• Lumbar puncture (spinal tap) to study proteins in the cerebrospinal fluid, which bathes the brain and spinal cord. A needle is inserted in the space between the bones (vertebrae) in the lower back. About 2 tablespoons of fluid is collected through the needle. This test is done under anesthetic at the same time the MRI is done. If the child cannot be sedated, a local anesthetic will be used.

Condition or disease
Galactosialidosis Sialidosis GM2 Gangliosidosis GM1 Gangliosidosis

Detailed Description:

The GM1 and GM2 gangliosidoses are rare lysosomal storage disorders that primarily affect the brain and are uniformly fatal. The glycoproteinoses sialidosis and galactosialidosis are ultra-rare disorders involving predominantly the skeletal and central nervous systems that are likewise fatal or severely debilitating. No effective therapy for patients with these diseases has yet been demonstrated. Historically, since these disorders are fatal very little natural history information or disease characterization using modern medical techniques has been collected. This information is vital to establish the pattern of disease progression and to identify clinical, biochemical and biophysical markers that can be used as endpoints in future therapeutic trials.

This protocol aims to study the natural history of the GM1 and GM2 gangliosidoses, sialidosis and galactosialidosis in affected individuals of all ages, races and genders using medical technologies including MRI/MRS, hearing evaluation and auditory evoked response testing, EEG, sleep study, EMG/NCV, echocardiogram and abdominal ultrasound as well as subspecialty evaluations in rehabilitative medicine (including gait analysis), ophthalmology, speech language pathology, neurology, and psychology. Biomarkers of disease progression may be explored in CSF, blood, and urine samples for correlation with disease staging. Fibroblast cultures will be established for testing potential therapeutic agents. Some fibroblast lines will be used to create induced pluripotent stem cells (iPSC) for differentiation into neural tissues, more relevant for the study of these disorders that primarily affect the central nervous system (CNS). We hypothesize that relevant biomarkers will correlate with disease progression and will shed light on the pathophysiology of disease progression in these devastating disorders.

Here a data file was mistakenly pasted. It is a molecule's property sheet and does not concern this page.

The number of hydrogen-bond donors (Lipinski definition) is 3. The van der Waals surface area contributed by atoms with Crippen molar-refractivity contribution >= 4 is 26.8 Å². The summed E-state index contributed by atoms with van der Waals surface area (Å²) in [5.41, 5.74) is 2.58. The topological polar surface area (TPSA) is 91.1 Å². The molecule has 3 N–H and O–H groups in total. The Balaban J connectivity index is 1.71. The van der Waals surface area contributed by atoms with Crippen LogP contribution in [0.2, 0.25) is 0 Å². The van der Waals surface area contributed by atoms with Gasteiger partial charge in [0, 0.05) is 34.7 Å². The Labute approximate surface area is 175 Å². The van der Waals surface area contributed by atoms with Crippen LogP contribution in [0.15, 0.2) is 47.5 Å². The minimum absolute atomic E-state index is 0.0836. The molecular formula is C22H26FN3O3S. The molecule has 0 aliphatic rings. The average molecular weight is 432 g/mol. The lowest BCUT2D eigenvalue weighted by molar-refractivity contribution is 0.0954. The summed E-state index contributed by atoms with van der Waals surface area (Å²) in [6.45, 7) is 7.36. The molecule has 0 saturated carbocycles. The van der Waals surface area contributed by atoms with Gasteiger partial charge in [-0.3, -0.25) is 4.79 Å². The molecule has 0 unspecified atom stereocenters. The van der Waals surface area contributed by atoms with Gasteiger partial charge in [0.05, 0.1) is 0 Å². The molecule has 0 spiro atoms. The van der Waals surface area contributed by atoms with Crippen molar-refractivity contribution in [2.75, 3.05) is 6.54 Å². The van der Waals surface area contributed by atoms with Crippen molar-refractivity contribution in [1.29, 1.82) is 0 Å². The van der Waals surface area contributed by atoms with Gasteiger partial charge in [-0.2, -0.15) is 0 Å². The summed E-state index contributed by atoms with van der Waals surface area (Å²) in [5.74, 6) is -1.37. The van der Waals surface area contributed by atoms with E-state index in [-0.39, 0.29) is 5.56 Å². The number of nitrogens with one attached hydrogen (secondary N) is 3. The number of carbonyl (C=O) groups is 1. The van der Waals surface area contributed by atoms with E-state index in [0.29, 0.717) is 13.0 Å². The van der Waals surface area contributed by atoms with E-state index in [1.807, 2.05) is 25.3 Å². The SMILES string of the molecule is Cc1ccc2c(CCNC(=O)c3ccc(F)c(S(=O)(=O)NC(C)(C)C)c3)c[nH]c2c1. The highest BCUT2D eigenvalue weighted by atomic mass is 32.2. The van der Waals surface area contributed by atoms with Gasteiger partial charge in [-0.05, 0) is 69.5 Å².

As a means of acquiring additional information, subjects or their parents may also be asked to complete a questionnaire regarding their medical and developmental history, initial clinical presentation of the disease and steps toward diagnosis. At their request, the same questionnaire may be sent to families who do not wish to undergo clinical evaluation at the NIH, who are medically fragile and unable to travel, or whose affected member(s) are already deceased.

We know that children with infantile GM2 gangliosidosis develop increasing macrocephaly as part of their disease. No normal curves for head circumference vs. age currently exist for this disorder. In an attempt to provide such curves to the clinical community parents may also be asked to provide head circumference data on their children whether they are being seen at NIH or whether a clinical questionnaire is being completed for children too medically fragile to travel or already deceased.